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Malcolm X Leadership Style

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The most important decision of a leader is the style of leading they decide to use when inspiring others, or providing a vision for the future. By looking at the past, it is proven that some leadership styles are guaranteed to be more effective than others. The leadership style of Martin Luther King Jr. and Malcolm X during the Civil Rights provides significant evidence of how different styles of leading can turn out to be a major success or defeat. Malcolm X’s leadership style included using violence to protest against violence and unequal rights, as well as supporting the segregation of African Americans and the whites. Martin Luther King’s style included nonviolent marches and protests against violence, and peacefully fighting for integrating…show more content…
earned him to be recognized as the face of the Civil Rights movement. Therefore, Malcolm X should have changed his leadership style to work with Martin Luther King Jr. because his way of fighting for civil rights was strategically thought out and ultimately effective. Martin Luther King Jr. was an American Baptist minister and activist who became the most visible spokesperson and leader in the Civil Rights movement. He was born in Atlanta, Georgia to Reverend Martin Luther King Sr. and Alberta Williams King. Martin Luther King Jr. came from a line of pastors in his family, and from the beginning he was on his way to becoming one himself (Martin Luther King Jr.). He grew up with a deeply rooted determination to obtain equal rights for all American citizens. He led many protests and gave extremely motivating speeches that eventually made him the most known Civil Rights leader. “Martin Luther King Jr. emerged as the head of a movement for justice and equality that branched out from Montgomery and swept through the south” (ramsees7). This established the success in his accomplishments within the marches…show more content…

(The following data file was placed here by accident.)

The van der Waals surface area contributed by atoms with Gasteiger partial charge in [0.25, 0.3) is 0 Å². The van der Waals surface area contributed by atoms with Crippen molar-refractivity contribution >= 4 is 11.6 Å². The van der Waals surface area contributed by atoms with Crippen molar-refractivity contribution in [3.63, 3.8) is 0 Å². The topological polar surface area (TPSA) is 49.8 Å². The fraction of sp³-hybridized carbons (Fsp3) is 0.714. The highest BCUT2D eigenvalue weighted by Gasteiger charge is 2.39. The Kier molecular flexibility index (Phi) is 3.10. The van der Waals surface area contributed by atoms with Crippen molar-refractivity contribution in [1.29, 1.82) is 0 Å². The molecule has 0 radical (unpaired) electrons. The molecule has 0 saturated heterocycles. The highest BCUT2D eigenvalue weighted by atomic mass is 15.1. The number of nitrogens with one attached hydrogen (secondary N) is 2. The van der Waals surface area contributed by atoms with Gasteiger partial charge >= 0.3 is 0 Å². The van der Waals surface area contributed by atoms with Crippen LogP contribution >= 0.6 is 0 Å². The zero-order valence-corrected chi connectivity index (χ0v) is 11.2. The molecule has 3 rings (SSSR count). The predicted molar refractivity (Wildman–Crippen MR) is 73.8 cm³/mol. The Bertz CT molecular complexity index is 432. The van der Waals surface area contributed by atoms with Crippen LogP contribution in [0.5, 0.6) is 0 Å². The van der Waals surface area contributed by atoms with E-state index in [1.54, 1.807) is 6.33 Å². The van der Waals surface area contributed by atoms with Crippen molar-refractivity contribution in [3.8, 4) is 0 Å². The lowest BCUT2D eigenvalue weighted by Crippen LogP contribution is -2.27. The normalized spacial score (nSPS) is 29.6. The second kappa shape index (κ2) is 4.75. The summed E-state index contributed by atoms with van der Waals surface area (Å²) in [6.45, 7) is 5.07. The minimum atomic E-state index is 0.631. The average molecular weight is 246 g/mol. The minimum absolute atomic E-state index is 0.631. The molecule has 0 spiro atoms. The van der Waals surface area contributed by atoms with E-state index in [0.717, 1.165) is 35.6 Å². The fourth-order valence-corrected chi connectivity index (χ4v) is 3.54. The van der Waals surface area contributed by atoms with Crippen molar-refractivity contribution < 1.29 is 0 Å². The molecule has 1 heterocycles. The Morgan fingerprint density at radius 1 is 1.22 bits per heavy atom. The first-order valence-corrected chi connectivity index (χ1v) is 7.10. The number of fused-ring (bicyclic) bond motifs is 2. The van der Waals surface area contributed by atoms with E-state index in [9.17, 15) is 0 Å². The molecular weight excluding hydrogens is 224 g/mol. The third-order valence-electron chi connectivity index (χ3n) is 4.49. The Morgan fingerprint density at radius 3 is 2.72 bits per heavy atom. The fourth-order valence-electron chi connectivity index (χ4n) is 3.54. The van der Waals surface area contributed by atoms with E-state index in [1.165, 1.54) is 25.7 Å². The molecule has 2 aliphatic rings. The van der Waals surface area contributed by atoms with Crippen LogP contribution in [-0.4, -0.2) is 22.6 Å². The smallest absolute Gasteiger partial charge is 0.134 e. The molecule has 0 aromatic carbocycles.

should have acted differently to work with Malcolm X, and possibly change the time period the Civil Rights Act was established. Martin had all the right words to say to keep whites and government officials from being completely against everything he had to say. Although, Martin did not have enough action steps to establish equal rights, Malcolm X certainly does. Consequently, it is likely that Malcolm X was an example of how to protest in an effective way. If Martin Luther King Jr. was more demanding and forceful like Malcolm X, the Civil Rights Act could have been established years before it was. Without Malcolm, the White people would have not favored Martin Luther King Jr. over other Civil Rights leaders. Towards the end of Malcolm’s life, Martin Luther King Jr. began to become more like Malcolm in a militant way. Martin Luther king Jr. “was also re-evaluating his presuppositions and was moving toward a greater understanding of Malcolm X, especially regarding black pride, separatism, and White America’s lack of commitment to genuine black equality” (Cone, 1992, p. 256). These transformations of Martin Luther King Jr.’s ideas, likely led him to accomplish the revolution of Civil Rights. Although, this is a possibility, it is extremely unrealistic. This reasoning is due to the fact that Martin Luther King Jr. was a confident educated man, who had a particularly versatile comprehension on how to achieve equal rights for African
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